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PSIA Study: 52% of IT Students Are Not Hirable

By Wilson Chua

Updated

“Not surprising. A euro friend tried to hire local programmers and NONE could code a simple Hello World. So he went back to hiring Eastern European workers.”- Bt Metz 

That’s the sad reality. Out of the 10 students we’ve screened about only 2 – 3 know how to code properly- Henry Ong 

This was sadly my experience hiring Filipino programmers. As a half-pinoy programmer I wanted to hire from the country of my birth, but unfortunately, the quality was not what I could use with paying clients (I had to re-write most of it myself after they did it). All the people I hired had degrees in programming and at least – according to them – 2 years of experienceRaymond Blakney

Let’s face the ugly truth. We always knew there were bad apples in the system. We just never knew how bad it really was….until the Philippines Software Industry Association (PSIA) came along and assessed senior level students on their skill sets.

The PSIA conducted the landmark assessment of the Entry-level programming skills of students for the period from Oct 2015 to September 2016.  The infographic shown below features the Philippine results in red and global results in orange for comparison and benchmarking.

1

According to Joey Gurango, ex-President of PSIA, founder of Spring.PH AND local distributor for Proxor: Proxor 1 is the highest rating while Proxor 4 is the lowest rating. At proxor 4 you can code but it is no better than anyone who has learned to code on their own. Software companies would like to hire PROXOR 1 and 2 level people, but since there are not many of those, most settle for PROXOR 3 and 4. No one will hire any Unrated’s.”

This means that over half (52%) of those tested will not be hired for any coding. Cynics noted that the remaining 43% (Proxor 3 and 4) do not need formal education at all and are better off doing self-study.

The dismal results coupled with declining enrollment figures (by as much as 90%) foretell of a hiring crunch in the coming 2 years. The software development industry will face a tough time finding suitable recruits to scale their operations with. Does this spell the doom for the industry?

Wait. What is wrong with the system?

Is it the curriculum?

Lito Averia The problem started a couple of decades ago. There are still schools that teach outdated languages like Pascal. Students are taught the language rather than programming logic which can be applied in any language. Save for colleges and universities that enjoy autonomy from CHED, the curriculum is not constantly updated to keep up with the times. TechVoc schools too produce programmers who are not qualified. TESDA should also look into this.

Jerome Auza Maybe the curriculum should be adjusted not to try to make students learn several languages but rather to learn about programming itself which can just be applied on any language.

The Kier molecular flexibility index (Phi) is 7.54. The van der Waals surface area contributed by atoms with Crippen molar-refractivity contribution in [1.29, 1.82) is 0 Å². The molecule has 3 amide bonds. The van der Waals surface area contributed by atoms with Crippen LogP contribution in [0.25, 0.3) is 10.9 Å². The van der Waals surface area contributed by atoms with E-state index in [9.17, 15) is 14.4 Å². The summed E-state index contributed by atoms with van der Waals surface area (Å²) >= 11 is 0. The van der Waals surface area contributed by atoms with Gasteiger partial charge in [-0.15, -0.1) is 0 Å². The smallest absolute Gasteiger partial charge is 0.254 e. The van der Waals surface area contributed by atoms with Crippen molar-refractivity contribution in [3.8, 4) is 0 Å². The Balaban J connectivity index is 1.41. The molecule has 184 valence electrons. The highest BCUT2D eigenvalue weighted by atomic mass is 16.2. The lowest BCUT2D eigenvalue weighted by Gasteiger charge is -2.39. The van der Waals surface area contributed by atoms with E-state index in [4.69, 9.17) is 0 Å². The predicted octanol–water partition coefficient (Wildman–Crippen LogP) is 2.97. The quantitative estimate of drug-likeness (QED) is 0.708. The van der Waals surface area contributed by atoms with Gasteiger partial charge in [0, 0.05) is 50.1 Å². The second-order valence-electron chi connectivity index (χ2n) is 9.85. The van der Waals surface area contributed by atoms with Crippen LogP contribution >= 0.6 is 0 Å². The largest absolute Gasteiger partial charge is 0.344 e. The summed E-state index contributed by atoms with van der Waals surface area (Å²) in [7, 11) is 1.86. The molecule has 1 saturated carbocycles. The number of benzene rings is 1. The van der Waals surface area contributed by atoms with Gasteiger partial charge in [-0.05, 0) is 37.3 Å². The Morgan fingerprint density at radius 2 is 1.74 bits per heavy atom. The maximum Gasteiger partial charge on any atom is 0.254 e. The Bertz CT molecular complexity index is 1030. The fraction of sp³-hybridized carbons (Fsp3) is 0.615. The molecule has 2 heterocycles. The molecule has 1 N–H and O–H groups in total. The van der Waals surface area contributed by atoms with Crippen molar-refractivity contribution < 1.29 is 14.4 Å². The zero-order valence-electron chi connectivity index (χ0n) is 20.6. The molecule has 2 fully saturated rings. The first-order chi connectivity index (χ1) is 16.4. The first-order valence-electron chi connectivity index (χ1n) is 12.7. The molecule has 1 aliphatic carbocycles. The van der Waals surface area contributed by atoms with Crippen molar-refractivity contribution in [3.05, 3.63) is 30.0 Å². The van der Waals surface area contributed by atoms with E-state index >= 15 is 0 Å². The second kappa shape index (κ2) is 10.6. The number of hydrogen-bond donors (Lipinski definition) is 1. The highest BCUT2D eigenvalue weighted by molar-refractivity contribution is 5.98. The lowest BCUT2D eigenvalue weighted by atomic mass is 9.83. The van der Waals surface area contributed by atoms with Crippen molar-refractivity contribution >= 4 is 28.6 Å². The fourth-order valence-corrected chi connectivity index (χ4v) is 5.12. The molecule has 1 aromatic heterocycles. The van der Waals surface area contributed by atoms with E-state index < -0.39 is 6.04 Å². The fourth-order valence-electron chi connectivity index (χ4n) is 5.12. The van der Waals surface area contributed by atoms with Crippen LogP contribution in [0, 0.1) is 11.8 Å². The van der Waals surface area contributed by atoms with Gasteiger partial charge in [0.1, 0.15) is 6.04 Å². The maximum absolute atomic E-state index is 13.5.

Ray Anthony Uy Pating When your standard curriculum teaches VB6, Turbo C and outdated C++ syntax, and refuses to adopt DevOps and teaching algorithms and not syntax, then yes, this is what you get.

Amante Alvaran We may need to reform our curriculum to compete with others, thinking “global approach”.

 

Is it the way schools are run?

Eudz Silang believes some of the reasons are:

  • Schools (most schools) are not practicing “selective admission” everybody can enroll in an IT, IS or CS course
  • Parents and children think that as long as you know how to use a computer, you can take the computer courses

Armando Jr Durante adds some possible reasons:

  • IT/CS prof / teachers are not updated with the new technologies
  • Universities / Colleges / Schools do not have enough technology to support every students

Calen Legaspi Most schools can’t or won’t invest in hiring qualified teachers. The big schools have to offer 2X industry starting salaries plus scholarships to compete. It’s more because most schools don’t pay profs enough to compete with industry.

Dads Cuison Caronongan … please include passion in teaching. Ideally great but in reality, only few teachers fit in to these qualifications/conditions. I have actually raised this same concern – improvement in the quality of programming skills of CS/IT graduates – in one of my privilege meeting with MDICT’s Francis Fernandez and CHED’s Calen Legaspi. And I would say it’s a good start in finding solutions to realize that much needed improvement in our graduates’ programming competency level.

Is it the “system”?

A degree in I.T. is one of a few professions not subject to government certified board exams. Some schools have taken advantage of this by commercializing their operations and as Ivan Uy puts it: “… we have too many diploma mill colleges and universities. They offer CS and IT degrees but instead of teaching coding, they teach MS Word and Excel.”

Jhonjun Dormitorio suggest using Hackerrank for students/graduates who really have the passion and want to excel in their chosen fields, they can take up the responsibility of training themselves and take one of those exams.

Albert F. Aquino echoes a similar sentiment:  “Schools should require students to acquire software development certifications as a requirement to graduation, perhaps integrate this certification process in one of their major subjects.”

I recommend starting them while they are still in high school by joining NOI programming competitions.  I think Ton Rivera would agree as she “thinks this highlights the importance of teaching HS students how to code and, more importantly, getting them interested in ComSci”

Maybe I can create a new dataset from the list of schools that sent participants to this event. This may be a good proxy measure of IT education quality. So I asked Payton Yao  for a list. He says “The prominent ones with plenty of good participants are Philippine Science (Main, Bicol, and Eastern Visayas) and Xavier. Of these, Pisay Main and Bicol have coaches we work with.”